Tuesday, August 4, 2020

Nintendo Ele-conga Soft Case (エレコンガ ソフトケース) from 1972

One of the intriguing Nintendo products from the 1970s is the Ele-conga, an analogue electronic musical instrument.

Although not hugely expensive given its build quality (retailing at ¥9.800, which is roughly ¥30.000 in todays money when corrected for inflation), it was intended to be a serious instrument, not a toy.

That Nintendo was aiming for this to be an item for adults, is evident from the photo on the front of the promotional leaflet. It shows a trio of grown-ups making music with two Ele-congas, accompanied by an acoustic guitar.

Ele-conga Leaflet (front and back)

On the back of this leaflet, three accessories are listed, that were sold separately as options:
  • Auto Player (available for an additional ¥1.200)
  • Connector Cord (¥500)
  • Soft Case (¥1.000)

The Auto Player (オートプレーヤー), pictured in the left-bottom corner of the back of the leaflet, allowed for programmed rhythms to be repeated (semi) automatically.

Although the Ele-conga includes its own speaker, it was possible to connect it to the line-in of a music center or tape deck, for external amplification or recording. The Connector Cord (コネクタコード) was a two-meter long cable that provided the required connection, using standard 3.5 mm jacks.

While pretty rare today, both the Ele-conga and Auto Player can be found as second hand items in Japan, if you know where to look and show some patience and perseverance.

An official Ele-conga Connector Cord, I have never seen in real life, though I still hope to find one, one day. As is often the case, accessories such as these are very hard to find, as they were sold in (much) smaller numbers than the Ele-conga itself. They also got misplaced or lost more easily, or no longer recognised for what they were, and thrown out.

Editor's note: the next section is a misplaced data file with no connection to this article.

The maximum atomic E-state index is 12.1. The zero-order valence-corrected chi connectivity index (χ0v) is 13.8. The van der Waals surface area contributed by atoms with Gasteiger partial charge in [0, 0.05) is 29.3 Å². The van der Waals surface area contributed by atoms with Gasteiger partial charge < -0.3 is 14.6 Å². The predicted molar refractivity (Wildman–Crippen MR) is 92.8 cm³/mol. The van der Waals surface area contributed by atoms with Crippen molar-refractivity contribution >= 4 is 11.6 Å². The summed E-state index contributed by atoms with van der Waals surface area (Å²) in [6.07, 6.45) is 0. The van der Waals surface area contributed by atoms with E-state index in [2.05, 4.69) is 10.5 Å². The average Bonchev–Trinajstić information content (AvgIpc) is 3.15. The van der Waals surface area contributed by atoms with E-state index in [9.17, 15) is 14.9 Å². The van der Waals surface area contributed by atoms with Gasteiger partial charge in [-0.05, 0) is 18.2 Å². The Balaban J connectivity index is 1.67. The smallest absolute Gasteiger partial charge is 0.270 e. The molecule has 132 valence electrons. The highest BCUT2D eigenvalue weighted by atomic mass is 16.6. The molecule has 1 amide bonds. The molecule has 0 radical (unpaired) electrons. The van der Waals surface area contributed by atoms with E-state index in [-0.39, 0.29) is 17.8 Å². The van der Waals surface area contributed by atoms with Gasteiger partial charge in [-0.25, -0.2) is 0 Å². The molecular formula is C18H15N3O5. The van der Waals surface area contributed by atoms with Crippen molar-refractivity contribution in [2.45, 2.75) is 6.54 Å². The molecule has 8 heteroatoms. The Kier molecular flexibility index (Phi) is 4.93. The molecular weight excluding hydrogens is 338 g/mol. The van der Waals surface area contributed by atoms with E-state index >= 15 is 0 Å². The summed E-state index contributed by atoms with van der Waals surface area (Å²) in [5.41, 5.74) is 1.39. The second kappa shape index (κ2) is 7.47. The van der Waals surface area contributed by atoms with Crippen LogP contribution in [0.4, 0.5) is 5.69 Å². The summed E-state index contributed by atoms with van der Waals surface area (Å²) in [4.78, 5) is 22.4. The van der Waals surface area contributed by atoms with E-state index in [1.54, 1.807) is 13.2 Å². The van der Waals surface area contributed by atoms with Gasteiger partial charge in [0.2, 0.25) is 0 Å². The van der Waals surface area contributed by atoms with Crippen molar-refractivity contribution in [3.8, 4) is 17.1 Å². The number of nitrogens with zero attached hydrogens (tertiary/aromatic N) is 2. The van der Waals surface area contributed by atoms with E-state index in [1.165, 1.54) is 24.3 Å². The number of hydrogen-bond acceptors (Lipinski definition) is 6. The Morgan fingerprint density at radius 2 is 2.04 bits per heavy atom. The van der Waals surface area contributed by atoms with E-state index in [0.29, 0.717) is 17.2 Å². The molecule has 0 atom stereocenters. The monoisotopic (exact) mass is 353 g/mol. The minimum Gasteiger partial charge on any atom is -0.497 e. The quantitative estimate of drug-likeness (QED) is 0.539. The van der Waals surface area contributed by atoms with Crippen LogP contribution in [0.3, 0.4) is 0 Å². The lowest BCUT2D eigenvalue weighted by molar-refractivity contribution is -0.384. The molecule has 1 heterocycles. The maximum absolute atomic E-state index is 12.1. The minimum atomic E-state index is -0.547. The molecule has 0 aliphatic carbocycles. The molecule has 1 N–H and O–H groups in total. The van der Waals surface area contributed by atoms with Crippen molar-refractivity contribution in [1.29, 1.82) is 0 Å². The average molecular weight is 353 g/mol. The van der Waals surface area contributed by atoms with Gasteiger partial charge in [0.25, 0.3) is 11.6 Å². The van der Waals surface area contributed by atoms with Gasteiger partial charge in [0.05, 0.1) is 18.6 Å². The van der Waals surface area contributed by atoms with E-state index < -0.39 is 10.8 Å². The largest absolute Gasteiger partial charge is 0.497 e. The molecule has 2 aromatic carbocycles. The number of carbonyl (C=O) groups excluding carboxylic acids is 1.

Ele-conga options (accessories): Auto Player, Connector Cord and Soft Case

For many years, the Soft Case (ソフトケース) also remained only an option listed on a piece of paper. As no picture was included on the leaflet, and none of these appeared in collector circles, it was not clear what this case looked like, or if it was actually produced and sold at all.

This changed recently, when one of these showed up at last.

So presented here in its full glory: an original Ele-conga Soft Case from 1972!

Sunday, August 2, 2020

Popeye Gold Flicker (パイ ゴールド フリッカー): a rare item from Nintendo's food history

This empty, rusty little tin may not look like much to the casual observer.

Still, it is one of the prize possessions in my vintage Nintendo collection, because of it's part in the company's history.

It is rather small, with a height of only 9.3 centimeters and a diameter of 2.4 centimeters. The top is opened, and it's contents are long gone.

The brand name on the front is Popeye Gold Flicker (ポパイ ゴールド フリッカー). When it was still new, some sixty years ago, the tin must have been shiny gold coloured. Part of this colour is still visible, though much has disappeared over time.

The company name on the front is not Nintendo, but San'ō syokuhin Co., Ltd. This company, started in 1961 when Nintendo's business was still going into multiple directions, was Nintendo president Hiroshi Yamauchi's vehicle for entering Japan's food industry. For this Nintendo started a joint-venture with two partners: the University of Kyoto and the Omikenshi Company. This joint venture was called San'ō syokuhin.

The San'ō syokuhin company developped a number of products for the growing market of convenience food: instant rice, instant ramen and seasoning mixes. This tin is an item from their range of such seasoning products, that are called furikake in Japan. Hence the brand name Flicker, pronounced "furik-kaa" in Japanese.

An important part of the marketing of the San'ō syokuhin company was the use of licensed figures from America, in particular Popeye and Disney characters. A few years earlier, Nintendo already had acquired license rights for the use of these figures on their playing cards, and thus had the contacts to extend these rights for these food products.